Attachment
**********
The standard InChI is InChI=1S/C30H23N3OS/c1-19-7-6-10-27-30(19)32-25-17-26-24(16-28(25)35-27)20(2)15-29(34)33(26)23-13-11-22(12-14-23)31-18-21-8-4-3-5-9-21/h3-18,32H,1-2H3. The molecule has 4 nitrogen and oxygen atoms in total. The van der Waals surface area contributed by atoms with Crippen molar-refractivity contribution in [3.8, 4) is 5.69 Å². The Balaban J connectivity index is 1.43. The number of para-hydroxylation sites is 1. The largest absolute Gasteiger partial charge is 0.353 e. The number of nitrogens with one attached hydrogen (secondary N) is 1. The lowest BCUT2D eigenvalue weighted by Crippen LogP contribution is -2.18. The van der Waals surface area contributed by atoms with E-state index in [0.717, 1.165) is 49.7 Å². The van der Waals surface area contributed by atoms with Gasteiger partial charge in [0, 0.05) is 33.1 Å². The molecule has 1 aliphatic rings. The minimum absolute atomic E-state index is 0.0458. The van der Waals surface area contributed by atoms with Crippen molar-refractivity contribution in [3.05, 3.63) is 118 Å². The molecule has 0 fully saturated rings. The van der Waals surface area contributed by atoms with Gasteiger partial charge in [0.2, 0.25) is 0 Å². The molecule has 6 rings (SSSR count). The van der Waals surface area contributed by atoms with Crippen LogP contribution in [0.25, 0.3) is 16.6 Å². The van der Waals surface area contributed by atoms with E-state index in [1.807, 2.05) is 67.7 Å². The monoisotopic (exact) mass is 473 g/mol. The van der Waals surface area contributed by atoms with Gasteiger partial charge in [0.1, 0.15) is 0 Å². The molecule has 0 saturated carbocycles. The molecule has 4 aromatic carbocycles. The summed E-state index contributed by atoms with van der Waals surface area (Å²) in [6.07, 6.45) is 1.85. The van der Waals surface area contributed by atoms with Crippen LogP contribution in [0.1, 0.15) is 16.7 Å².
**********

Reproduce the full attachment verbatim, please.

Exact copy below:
The standard InChI is InChI=1S/C30H23N3OS/c1-19-7-6-10-27-30(19)32-25-17-26-24(16-28(25)35-27)20(2)15-29(34)33(26)23-13-11-22(12-14-23)31-18-21-8-4-3-5-9-21/h3-18,32H,1-2H3. The molecule has 4 nitrogen and oxygen atoms in total. The van der Waals surface area contributed by atoms with Crippen molar-refractivity contribution in [3.8, 4) is 5.69 Å². The Balaban J connectivity index is 1.43. The number of para-hydroxylation sites is 1. The largest absolute Gasteiger partial charge is 0.353 e. The number of nitrogens with one attached hydrogen (secondary N) is 1. The lowest BCUT2D eigenvalue weighted by Crippen LogP contribution is -2.18. The van der Waals surface area contributed by atoms with E-state index in [0.717, 1.165) is 49.7 Å². The van der Waals surface area contributed by atoms with Gasteiger partial charge in [0, 0.05) is 33.1 Å². The molecule has 1 aliphatic rings. The minimum absolute atomic E-state index is 0.0458. The van der Waals surface area contributed by atoms with Crippen molar-refractivity contribution in [3.05, 3.63) is 118 Å². The molecule has 0 fully saturated rings. The van der Waals surface area contributed by atoms with Gasteiger partial charge in [0.2, 0.25) is 0 Å². The molecule has 6 rings (SSSR count). The van der Waals surface area contributed by atoms with Crippen LogP contribution in [0.25, 0.3) is 16.6 Å². The van der Waals surface area contributed by atoms with E-state index in [1.807, 2.05) is 67.7 Å². The monoisotopic (exact) mass is 473 g/mol. The van der Waals surface area contributed by atoms with Gasteiger partial charge in [0.1, 0.15) is 0 Å². The molecule has 0 saturated carbocycles. The molecule has 4 aromatic carbocycles. The summed E-state index contributed by atoms with van der Waals surface area (Å²) in [6.07, 6.45) is 1.85. The van der Waals surface area contributed by atoms with Crippen LogP contribution in [0.1, 0.15) is 16.7 Å².